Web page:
Friday, March 30, 2012

Racing on Sunday

Lately, I haven't been doing pre-race posting, just doing write-ups after.  Not sure why.  I think part of me is nervous that if I talk about the race beforehand, it will make me more nervous.

I'm racing on Sunday, doing the Flip Flop Half Marathon.  I haven't had any heart palpitations since my last race, have cut way back on the speed training, and have been taking the last couple of weeks very easy.  Hopefully that will all add up to a strong, recovered heart for Sunday's race.  I'm not going to try to P.R. or anything.  I will try my best to keep it under control, just going slightly harder than my normal long run effort.  If I go over my heart rate zone and I'm running 13 minute miles, then fine, that is my pace for that day.

1) I want to finish
2) I don't want to walk (which basically means I don't want heart palpitations, my only reason for walking
3) I want to enjoy myself

I'm reading Haruki Murakami's What I Talk About When I Talk About Running, so I'm sort of paraphrasing his goals for the 2005 New York City Marathon.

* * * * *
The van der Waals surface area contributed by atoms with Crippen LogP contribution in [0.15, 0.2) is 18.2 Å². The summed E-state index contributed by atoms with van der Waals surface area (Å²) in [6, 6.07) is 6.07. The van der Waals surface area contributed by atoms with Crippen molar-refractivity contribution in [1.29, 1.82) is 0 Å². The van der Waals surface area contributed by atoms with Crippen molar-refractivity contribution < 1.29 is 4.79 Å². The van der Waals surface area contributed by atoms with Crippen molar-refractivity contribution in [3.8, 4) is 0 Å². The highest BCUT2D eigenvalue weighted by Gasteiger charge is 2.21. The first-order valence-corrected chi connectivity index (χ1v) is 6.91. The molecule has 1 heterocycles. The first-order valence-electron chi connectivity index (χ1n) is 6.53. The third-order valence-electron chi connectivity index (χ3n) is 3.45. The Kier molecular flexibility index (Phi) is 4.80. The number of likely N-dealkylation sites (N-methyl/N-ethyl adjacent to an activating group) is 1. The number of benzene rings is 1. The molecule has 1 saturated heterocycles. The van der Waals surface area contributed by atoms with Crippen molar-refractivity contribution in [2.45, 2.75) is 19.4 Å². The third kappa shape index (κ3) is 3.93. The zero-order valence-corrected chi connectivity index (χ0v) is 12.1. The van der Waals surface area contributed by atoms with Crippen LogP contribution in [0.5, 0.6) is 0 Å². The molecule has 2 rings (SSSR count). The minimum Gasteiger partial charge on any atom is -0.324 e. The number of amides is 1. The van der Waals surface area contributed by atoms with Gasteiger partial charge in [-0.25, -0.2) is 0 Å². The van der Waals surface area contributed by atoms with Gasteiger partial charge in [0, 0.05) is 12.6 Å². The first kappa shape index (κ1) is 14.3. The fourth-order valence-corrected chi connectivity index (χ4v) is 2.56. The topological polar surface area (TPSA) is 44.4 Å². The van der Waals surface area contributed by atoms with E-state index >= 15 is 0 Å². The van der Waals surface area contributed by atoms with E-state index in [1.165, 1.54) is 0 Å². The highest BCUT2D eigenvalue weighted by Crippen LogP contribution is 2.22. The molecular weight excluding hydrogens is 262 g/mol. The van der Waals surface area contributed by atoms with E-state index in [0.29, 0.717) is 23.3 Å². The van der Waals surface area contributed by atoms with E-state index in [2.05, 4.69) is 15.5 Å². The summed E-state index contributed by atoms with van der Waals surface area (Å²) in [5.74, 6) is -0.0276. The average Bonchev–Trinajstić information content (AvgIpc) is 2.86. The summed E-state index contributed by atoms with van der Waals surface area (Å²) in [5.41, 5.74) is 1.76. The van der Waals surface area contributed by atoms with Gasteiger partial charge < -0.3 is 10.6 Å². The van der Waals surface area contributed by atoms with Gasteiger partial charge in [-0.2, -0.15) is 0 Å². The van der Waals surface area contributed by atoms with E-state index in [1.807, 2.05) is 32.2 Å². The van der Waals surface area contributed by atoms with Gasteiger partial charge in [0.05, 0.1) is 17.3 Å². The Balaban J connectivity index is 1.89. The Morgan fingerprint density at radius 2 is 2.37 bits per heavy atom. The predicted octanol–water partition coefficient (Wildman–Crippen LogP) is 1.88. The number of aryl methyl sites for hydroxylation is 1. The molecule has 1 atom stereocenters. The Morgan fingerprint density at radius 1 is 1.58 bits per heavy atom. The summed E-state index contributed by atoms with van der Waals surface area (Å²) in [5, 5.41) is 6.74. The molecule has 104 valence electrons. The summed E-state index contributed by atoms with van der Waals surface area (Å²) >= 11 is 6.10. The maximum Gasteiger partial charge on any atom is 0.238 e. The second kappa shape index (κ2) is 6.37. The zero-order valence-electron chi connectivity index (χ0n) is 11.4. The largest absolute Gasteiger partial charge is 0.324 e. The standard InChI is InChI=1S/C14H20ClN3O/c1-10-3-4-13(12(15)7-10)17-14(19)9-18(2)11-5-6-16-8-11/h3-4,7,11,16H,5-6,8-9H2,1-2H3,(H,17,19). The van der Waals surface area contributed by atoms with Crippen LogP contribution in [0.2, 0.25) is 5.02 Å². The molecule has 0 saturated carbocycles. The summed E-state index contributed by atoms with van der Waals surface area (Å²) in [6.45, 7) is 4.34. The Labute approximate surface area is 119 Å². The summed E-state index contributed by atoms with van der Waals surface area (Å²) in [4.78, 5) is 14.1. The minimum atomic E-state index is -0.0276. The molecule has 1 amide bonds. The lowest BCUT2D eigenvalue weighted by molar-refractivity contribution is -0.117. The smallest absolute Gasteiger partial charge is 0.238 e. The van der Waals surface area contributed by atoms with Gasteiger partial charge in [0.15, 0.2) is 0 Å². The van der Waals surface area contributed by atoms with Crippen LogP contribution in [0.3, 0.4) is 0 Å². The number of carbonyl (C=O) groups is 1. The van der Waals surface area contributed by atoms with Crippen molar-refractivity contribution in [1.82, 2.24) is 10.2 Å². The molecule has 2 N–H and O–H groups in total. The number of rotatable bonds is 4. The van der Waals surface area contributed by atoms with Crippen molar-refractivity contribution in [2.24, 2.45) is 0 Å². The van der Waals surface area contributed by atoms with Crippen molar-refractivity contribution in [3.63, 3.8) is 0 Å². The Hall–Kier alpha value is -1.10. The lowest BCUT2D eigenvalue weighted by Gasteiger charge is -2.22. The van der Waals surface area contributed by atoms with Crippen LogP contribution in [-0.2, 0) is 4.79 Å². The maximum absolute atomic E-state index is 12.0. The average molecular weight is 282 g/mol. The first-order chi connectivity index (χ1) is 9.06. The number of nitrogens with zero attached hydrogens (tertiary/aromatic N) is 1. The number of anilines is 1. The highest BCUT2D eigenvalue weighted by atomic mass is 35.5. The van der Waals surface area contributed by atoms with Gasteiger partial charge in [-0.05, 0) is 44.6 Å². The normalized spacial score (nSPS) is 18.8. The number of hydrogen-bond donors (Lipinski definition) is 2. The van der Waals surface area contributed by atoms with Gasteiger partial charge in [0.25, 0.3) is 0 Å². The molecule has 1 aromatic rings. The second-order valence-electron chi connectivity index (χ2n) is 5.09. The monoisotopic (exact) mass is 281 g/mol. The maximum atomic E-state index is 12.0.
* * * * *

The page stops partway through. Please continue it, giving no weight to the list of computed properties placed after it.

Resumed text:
I've never read any of Murakami's other books, and I'm not sure whether I ever will.  I think I must be a boring kind of person who runs as a hobby and lately is only interested in books about running.  He's a great writer, and I'm sure his novels are wonderful, but lately I'm sort of a two-note person:  mommy and runner.

There's a lot in the book that I'm enjoying, and quotes that I could bookmark, but the one paragraph that struck a chord with me the most is this one:

"I don't care about the time I run.  I can try all I want, but I doubt I'll ever be able to run the way I used to.  I'm ready to accept that.  It's not one of your happier realities, but that's what happens when you get older.  Just as I have my own role to play, so does time.  And time does it job faithfully, much more accurately, than I ever do.  Ever since time began (when was that, I wonder?), it's been moving ever forward without a moments rest.  And one of the privileges given to those who've avoided dying young is the blessed right to grow old.  The honor of physical decline is waiting, and you have to get used to that reality."

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